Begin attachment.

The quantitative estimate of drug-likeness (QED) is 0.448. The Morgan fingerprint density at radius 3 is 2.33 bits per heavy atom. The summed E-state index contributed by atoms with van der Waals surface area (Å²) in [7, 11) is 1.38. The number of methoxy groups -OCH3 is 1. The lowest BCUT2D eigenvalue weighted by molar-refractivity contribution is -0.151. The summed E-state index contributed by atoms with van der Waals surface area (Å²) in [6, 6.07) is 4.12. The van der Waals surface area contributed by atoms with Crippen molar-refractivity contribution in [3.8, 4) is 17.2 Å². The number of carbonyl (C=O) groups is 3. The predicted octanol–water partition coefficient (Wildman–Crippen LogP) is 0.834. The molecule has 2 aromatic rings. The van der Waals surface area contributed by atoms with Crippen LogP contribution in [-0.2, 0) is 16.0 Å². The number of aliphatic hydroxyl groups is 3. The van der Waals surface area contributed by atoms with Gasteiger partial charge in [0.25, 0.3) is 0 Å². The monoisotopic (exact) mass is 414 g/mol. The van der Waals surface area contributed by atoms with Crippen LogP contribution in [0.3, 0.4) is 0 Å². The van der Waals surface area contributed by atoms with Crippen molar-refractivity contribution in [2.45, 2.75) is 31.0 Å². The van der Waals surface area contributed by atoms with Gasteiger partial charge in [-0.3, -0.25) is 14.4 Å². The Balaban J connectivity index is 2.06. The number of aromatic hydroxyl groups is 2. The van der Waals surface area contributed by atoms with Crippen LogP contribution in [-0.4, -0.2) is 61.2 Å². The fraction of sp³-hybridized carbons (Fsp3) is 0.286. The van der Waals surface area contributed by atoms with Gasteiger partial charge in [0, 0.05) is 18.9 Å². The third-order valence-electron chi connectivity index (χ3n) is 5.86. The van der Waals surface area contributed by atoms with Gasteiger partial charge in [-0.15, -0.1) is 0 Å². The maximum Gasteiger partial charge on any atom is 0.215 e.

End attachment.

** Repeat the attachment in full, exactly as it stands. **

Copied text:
The quantitative estimate of drug-likeness (QED) is 0.448. The Morgan fingerprint density at radius 3 is 2.33 bits per heavy atom. The summed E-state index contributed by atoms with van der Waals surface area (Å²) in [7, 11) is 1.38. The number of methoxy groups -OCH3 is 1. The lowest BCUT2D eigenvalue weighted by molar-refractivity contribution is -0.151. The summed E-state index contributed by atoms with van der Waals surface area (Å²) in [6, 6.07) is 4.12. The van der Waals surface area contributed by atoms with Crippen molar-refractivity contribution in [3.8, 4) is 17.2 Å². The number of carbonyl (C=O) groups is 3. The predicted octanol–water partition coefficient (Wildman–Crippen LogP) is 0.834. The molecule has 2 aromatic rings. The van der Waals surface area contributed by atoms with Crippen LogP contribution in [-0.2, 0) is 16.0 Å². The number of aliphatic hydroxyl groups is 3. The van der Waals surface area contributed by atoms with Gasteiger partial charge in [0.25, 0.3) is 0 Å². The monoisotopic (exact) mass is 414 g/mol. The van der Waals surface area contributed by atoms with Crippen LogP contribution in [0.3, 0.4) is 0 Å². The van der Waals surface area contributed by atoms with Crippen molar-refractivity contribution in [2.45, 2.75) is 31.0 Å². The van der Waals surface area contributed by atoms with Gasteiger partial charge in [-0.3, -0.25) is 14.4 Å². The Balaban J connectivity index is 2.06. The number of aromatic hydroxyl groups is 2. The van der Waals surface area contributed by atoms with Crippen LogP contribution in [-0.4, -0.2) is 61.2 Å². The fraction of sp³-hybridized carbons (Fsp3) is 0.286. The van der Waals surface area contributed by atoms with Gasteiger partial charge in [0, 0.05) is 18.9 Å². The third-order valence-electron chi connectivity index (χ3n) is 5.86. The van der Waals surface area contributed by atoms with Gasteiger partial charge in [-0.15, -0.1) is 0 Å². The maximum Gasteiger partial charge on any atom is 0.215 e.